Last night, I was a bit of a nag. When my fiancé pulled out a bag of potato chips, I told him I thought he should eat less processed food. I want him to be healthy, and I want us to have a future together that is as free of illness as possible. I love him and I want the best for him. So, concerned that my message wasn’t sinking in, I repeated it. Several times.
What I finally realized was that I was not making my point in a caring and supportive way. I was making him feel judged and bullied. He has been making real efforts to eat more healthfully, and I should have acknowledged and encouraged those efforts last night, rather than demanding more.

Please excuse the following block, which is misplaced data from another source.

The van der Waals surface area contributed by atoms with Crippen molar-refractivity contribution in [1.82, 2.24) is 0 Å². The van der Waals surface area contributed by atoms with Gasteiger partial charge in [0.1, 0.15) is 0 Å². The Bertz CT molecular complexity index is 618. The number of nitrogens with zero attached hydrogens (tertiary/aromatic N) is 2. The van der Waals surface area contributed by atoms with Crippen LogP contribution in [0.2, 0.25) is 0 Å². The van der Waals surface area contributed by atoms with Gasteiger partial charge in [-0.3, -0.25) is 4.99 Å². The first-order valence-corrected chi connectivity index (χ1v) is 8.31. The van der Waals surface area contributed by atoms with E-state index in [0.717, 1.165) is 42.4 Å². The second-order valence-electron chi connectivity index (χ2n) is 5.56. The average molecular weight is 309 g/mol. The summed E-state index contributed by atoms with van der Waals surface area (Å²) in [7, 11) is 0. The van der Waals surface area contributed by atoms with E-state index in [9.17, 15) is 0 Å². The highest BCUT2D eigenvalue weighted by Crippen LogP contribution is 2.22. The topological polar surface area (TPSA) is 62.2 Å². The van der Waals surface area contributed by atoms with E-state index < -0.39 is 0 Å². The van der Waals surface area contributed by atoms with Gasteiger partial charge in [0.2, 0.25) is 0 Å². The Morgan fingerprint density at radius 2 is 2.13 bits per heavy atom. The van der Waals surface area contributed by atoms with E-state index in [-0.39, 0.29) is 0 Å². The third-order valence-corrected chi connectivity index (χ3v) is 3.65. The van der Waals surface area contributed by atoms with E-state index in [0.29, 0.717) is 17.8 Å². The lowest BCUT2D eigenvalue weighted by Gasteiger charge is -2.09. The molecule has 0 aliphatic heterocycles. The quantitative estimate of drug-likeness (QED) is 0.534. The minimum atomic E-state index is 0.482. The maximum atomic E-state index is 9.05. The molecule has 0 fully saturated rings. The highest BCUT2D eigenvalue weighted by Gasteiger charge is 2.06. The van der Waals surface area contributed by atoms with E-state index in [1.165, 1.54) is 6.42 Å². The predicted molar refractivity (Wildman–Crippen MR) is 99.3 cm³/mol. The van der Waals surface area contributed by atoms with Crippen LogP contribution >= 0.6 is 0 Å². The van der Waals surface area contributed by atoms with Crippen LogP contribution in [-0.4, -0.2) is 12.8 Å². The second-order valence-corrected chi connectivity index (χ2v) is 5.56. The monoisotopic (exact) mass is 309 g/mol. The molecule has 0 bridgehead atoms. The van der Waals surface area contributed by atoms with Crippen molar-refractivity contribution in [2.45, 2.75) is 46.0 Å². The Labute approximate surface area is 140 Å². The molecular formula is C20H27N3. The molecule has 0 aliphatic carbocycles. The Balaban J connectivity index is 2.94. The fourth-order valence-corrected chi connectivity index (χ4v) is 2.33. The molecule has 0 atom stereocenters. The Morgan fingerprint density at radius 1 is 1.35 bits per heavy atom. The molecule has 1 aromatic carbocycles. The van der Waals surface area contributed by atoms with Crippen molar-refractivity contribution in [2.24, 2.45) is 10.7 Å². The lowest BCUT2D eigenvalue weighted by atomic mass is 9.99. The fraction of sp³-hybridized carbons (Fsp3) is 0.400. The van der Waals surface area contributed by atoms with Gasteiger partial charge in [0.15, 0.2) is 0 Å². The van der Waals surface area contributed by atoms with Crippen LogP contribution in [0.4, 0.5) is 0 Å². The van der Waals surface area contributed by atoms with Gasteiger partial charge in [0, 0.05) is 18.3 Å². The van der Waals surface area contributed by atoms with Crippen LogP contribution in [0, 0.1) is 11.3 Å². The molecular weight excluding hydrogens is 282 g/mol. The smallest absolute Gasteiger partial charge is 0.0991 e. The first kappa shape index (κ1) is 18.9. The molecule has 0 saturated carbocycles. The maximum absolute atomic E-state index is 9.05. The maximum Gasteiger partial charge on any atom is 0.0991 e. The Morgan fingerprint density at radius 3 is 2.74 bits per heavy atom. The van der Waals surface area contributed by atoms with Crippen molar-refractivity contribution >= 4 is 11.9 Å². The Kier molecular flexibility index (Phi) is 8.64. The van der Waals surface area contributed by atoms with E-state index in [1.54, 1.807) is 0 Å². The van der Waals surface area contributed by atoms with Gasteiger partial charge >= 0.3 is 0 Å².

There is a fine line between constructive criticism and nagging. It has to do with ego. Last night, I wanted my fiancé to say that I was right. That he would give up processed food because he knew that everything I was saying was correct. A sentiment that originally came from a place of genuine love and concern was transformed into an ego-fueled quest to win a disagreement.
So how do we make suggestions without nagging? Recognize the other person’s efforts and accomplishments. Do not be critical or judgmental – meet the other person where he or she is. Be sure to emphasize that the suggestion is being made out of love. Keep in mind why you’re making the suggestion. When we make genuine suggestions, it is out of concern for the other person. But when we nag, it is simply our ego wanting to be right.